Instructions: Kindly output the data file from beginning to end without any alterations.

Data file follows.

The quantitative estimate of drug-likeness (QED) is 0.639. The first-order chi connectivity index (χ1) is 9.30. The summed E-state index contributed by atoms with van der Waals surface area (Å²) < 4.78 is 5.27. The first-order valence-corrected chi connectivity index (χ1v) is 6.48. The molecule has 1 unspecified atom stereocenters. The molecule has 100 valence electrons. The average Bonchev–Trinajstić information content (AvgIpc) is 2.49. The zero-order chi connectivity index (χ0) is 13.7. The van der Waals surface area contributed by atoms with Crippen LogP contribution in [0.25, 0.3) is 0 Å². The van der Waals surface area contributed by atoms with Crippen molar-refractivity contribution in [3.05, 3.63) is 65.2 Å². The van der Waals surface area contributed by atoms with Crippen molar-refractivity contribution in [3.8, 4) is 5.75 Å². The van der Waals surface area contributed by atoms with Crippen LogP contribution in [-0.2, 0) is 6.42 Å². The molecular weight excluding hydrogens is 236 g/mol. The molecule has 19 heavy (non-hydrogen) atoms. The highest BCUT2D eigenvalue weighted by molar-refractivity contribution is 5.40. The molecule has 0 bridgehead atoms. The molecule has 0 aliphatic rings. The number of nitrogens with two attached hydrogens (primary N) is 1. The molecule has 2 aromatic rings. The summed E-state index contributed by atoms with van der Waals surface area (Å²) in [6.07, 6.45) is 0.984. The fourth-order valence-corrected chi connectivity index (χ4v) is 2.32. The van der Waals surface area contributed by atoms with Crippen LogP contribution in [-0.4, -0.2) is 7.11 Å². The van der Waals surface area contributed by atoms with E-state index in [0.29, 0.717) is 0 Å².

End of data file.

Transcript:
The quantitative estimate of drug-likeness (QED) is 0.639. The first-order chi connectivity index (χ1) is 9.30. The summed E-state index contributed by atoms with van der Waals surface area (Å²) < 4.78 is 5.27. The first-order valence-corrected chi connectivity index (χ1v) is 6.48. The molecule has 1 unspecified atom stereocenters. The molecule has 100 valence electrons. The average Bonchev–Trinajstić information content (AvgIpc) is 2.49. The zero-order chi connectivity index (χ0) is 13.7. The van der Waals surface area contributed by atoms with Crippen LogP contribution in [0.25, 0.3) is 0 Å². The van der Waals surface area contributed by atoms with Crippen molar-refractivity contribution in [3.05, 3.63) is 65.2 Å². The van der Waals surface area contributed by atoms with Crippen molar-refractivity contribution in [3.8, 4) is 5.75 Å². The van der Waals surface area contributed by atoms with Crippen LogP contribution in [-0.2, 0) is 6.42 Å². The molecular weight excluding hydrogens is 236 g/mol. The molecule has 19 heavy (non-hydrogen) atoms. The highest BCUT2D eigenvalue weighted by molar-refractivity contribution is 5.40. The molecule has 0 bridgehead atoms. The molecule has 0 aliphatic rings. The number of nitrogens with two attached hydrogens (primary N) is 1. The molecule has 2 aromatic rings. The summed E-state index contributed by atoms with van der Waals surface area (Å²) in [6.07, 6.45) is 0.984. The fourth-order valence-corrected chi connectivity index (χ4v) is 2.32. The van der Waals surface area contributed by atoms with Crippen LogP contribution in [-0.4, -0.2) is 7.11 Å². The van der Waals surface area contributed by atoms with E-state index in [0.29, 0.717) is 0 Å².